I have been taking Bactrim (Septra) for 2 weeks now for acne and I have had a headache for 3 days and am really fatigued. I also feel like I have had significant weight gain and increased appetite since I have been taking it. I took it previously for about a week and had to stop since I couldn't get rid of the headaches. I decided to take it again (2 weeks ago) since my acne had gotten really bad. I am also taking Spironolactone for acne as well. I just poured the rest of the bottle into the toilet so I won't be tempted to take Bactrim again. (I know I sound stupid for taking it again, but I've had acne my whole life and it scares the hell out of me when my face breaks out.) Any suggestions??? Answered by Dolly Schindler 5 months ago.
I had the exact same problem, and my doctor tried to tell me it wasn't the Septra, but I am sure it was. I was taking it for a skin infection and I got very ill. For the 2 week course of medicine I was so tired, fatigued, couldn't get off the couch, and couldn't work out like normal at all. I felt so ill I thought I was going back into hypothyroidism like I had experienced a few years back. Since it wasn't a typical "allergic" reaction my doctor said it couldn't have been the Septra, but literally the day I went off it, I already was feeling better. I wasn't taking it for acne, but it did really help my problem skin! That was the only positive thing about it, but definitely not worth it! Answered by Mara Pazos 5 months ago.
My Bactrim septra is an antibiotic,why would you take that for acne? Answered by Nohemi Romberg 5 months ago.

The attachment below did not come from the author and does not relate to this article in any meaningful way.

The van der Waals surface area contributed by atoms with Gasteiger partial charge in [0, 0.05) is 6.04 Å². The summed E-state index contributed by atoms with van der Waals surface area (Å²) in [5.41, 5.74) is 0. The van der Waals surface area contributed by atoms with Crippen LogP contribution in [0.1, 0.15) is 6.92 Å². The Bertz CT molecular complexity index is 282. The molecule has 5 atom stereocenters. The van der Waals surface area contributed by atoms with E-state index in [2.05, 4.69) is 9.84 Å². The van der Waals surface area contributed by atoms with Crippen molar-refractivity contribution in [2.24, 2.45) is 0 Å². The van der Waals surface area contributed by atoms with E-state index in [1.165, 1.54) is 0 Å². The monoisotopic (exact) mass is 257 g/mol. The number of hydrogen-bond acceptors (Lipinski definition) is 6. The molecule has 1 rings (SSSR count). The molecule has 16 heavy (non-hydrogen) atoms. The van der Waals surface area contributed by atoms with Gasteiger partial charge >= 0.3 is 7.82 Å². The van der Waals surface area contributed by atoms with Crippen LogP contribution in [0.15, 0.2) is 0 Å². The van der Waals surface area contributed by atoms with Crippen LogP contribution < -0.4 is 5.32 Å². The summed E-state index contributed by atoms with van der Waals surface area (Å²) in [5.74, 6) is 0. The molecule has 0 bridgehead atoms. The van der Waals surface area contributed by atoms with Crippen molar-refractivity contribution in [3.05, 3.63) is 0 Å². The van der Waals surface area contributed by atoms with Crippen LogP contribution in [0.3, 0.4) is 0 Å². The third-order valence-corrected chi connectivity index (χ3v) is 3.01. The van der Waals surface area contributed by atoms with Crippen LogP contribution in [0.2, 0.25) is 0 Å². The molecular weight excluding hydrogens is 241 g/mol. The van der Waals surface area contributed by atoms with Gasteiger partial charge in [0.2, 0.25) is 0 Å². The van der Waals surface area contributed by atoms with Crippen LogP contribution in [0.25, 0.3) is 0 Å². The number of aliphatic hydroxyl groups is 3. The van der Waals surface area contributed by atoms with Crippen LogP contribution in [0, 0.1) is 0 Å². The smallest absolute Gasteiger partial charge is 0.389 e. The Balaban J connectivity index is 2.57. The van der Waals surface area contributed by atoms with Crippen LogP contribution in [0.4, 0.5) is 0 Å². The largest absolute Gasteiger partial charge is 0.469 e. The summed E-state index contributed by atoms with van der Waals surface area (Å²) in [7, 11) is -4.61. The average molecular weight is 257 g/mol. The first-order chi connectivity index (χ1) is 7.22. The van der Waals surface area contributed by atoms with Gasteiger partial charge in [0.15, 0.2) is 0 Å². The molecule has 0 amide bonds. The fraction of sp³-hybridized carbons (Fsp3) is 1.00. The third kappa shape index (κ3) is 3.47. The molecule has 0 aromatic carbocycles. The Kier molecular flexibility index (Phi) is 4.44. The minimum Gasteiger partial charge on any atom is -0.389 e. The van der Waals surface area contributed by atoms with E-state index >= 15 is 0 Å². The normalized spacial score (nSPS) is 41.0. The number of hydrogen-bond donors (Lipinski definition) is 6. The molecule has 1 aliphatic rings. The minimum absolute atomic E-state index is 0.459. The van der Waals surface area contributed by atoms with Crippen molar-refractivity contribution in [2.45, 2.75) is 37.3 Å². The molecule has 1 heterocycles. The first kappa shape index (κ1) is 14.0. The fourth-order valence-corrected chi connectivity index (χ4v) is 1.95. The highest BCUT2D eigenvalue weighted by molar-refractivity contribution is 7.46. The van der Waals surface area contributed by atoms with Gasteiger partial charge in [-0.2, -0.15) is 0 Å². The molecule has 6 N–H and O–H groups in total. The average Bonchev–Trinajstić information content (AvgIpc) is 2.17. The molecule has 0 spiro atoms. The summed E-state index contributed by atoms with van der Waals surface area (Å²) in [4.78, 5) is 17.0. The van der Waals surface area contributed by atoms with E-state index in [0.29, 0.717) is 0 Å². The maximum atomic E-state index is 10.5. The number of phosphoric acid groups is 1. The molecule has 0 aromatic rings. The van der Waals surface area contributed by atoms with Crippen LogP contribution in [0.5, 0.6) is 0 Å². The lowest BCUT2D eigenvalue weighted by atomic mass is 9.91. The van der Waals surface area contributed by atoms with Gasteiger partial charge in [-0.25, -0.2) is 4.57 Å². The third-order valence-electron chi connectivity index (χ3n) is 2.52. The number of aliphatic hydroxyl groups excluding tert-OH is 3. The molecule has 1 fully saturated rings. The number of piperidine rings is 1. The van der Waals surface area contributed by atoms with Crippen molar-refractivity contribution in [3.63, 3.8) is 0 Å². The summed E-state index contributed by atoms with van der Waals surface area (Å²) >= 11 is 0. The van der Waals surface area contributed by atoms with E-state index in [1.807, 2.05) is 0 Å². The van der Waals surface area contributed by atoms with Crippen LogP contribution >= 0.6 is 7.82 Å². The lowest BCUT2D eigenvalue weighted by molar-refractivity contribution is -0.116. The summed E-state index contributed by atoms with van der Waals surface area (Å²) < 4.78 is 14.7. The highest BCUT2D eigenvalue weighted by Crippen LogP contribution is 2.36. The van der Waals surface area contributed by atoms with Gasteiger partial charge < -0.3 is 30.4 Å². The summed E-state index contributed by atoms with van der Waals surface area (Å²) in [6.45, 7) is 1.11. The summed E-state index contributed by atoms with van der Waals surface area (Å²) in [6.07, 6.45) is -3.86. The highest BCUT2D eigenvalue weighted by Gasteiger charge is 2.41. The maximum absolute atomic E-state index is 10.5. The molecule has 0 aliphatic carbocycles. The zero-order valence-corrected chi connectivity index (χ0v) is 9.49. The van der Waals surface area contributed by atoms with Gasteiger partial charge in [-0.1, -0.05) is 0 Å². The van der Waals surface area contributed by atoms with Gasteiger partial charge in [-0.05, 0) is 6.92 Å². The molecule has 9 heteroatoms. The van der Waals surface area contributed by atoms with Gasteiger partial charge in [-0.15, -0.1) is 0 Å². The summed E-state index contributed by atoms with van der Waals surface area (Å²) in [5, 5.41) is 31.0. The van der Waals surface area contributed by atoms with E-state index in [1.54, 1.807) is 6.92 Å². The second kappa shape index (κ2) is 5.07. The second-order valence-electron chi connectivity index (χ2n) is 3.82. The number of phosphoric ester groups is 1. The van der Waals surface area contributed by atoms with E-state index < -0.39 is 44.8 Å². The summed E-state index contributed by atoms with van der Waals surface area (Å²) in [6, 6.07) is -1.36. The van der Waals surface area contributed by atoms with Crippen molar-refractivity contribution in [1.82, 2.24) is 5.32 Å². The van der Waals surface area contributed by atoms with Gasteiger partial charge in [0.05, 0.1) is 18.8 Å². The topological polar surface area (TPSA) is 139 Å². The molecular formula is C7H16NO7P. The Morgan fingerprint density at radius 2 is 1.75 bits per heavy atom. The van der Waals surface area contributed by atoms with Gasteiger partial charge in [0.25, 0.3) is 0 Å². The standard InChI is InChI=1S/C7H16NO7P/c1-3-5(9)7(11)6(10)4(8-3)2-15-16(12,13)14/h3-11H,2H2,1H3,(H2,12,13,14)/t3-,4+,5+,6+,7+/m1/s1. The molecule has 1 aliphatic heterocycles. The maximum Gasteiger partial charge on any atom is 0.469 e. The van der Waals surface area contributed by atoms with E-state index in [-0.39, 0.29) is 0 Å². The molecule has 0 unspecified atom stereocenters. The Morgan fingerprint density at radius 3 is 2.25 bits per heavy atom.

Septra-DS, how long to get it out of my system?
I've developed a skin rash after using Septra-DS. This rash reminds me a lot of the ones I used to get because of tetracycline family. I even told my doctor I'm allergic to those. Is Septra-DS related to tetracycline? Also, how long does it take for an antibiotic to leave your system and get rid of any...
Asked by Janae Madrueno 5 months ago.
I've developed a skin rash after using Septra-DS. This rash reminds me a lot of the ones I used to get because of tetracycline family. I even told my doctor I'm allergic to those. Is Septra-DS related to tetracycline? Also, how long does it take for an antibiotic to leave your system and get rid of any reaction like this one? It makes me sooo mad! Answered by Laraine Pehowich 5 months ago.
Septra DS (sulfamethoxazole/trimethoprim) is not related to tetracycline so please make sure your doctor and pharmacist note on your file that you are allergic to both drugs. Since Septra DS is a combination of 2 drugs you could be allergic to either component. It will take approximately 72 hours for the sulfamethoxazole to clear your system and 84 hours for the trimethoprim. Answered by Clair Coghlan 5 months ago.
Can you become immune to Septra DS?
I take a septra ds tablet every day for acne for the past year. The doctor tried to take me off over the summer and my acne got worse. Can the break in taking the pill cause me tobe immune.
Asked by Elvia Krumrine 5 months ago.
people do not become immune to antibiotics. bacteria become resistant to antibiotics. By definition, just about every bacteria on you and in you is resistant to Septra, because you've been taking it for the past year. If the bacteria were NOT resistant, they could not be living on you. But the important thing is , for you, that this antibiotics has reasonably good activity against propionibacterium, the bugs that cause acne. So it is inhibiting growth of them, and making your acne. Continue to take it. There is no harm at periodically stopping it to see what happens. How else would you know if you still need it or not? Your goal is to get off of it as soon as you can, but be aware that this drug is safe to take for years at a time. Answered by Fleta Reigner 5 months ago.
You do not become immune, but the bacteria the antibiotics are treating become immune (acne has a bacterial component). Answered by Lashonda Wubbel 5 months ago.
Well all i know is that if you take a pill so many times, your body will be used to it, and not have the same effect anymore. So maybe that's it, i didn't really answer your question wel maybe i did I'm not sure i understand the question Answered by Corey Millikan 5 months ago.
yupp.. i would thikn so dont know for usre tho Answered by Anthony Gillison 5 months ago.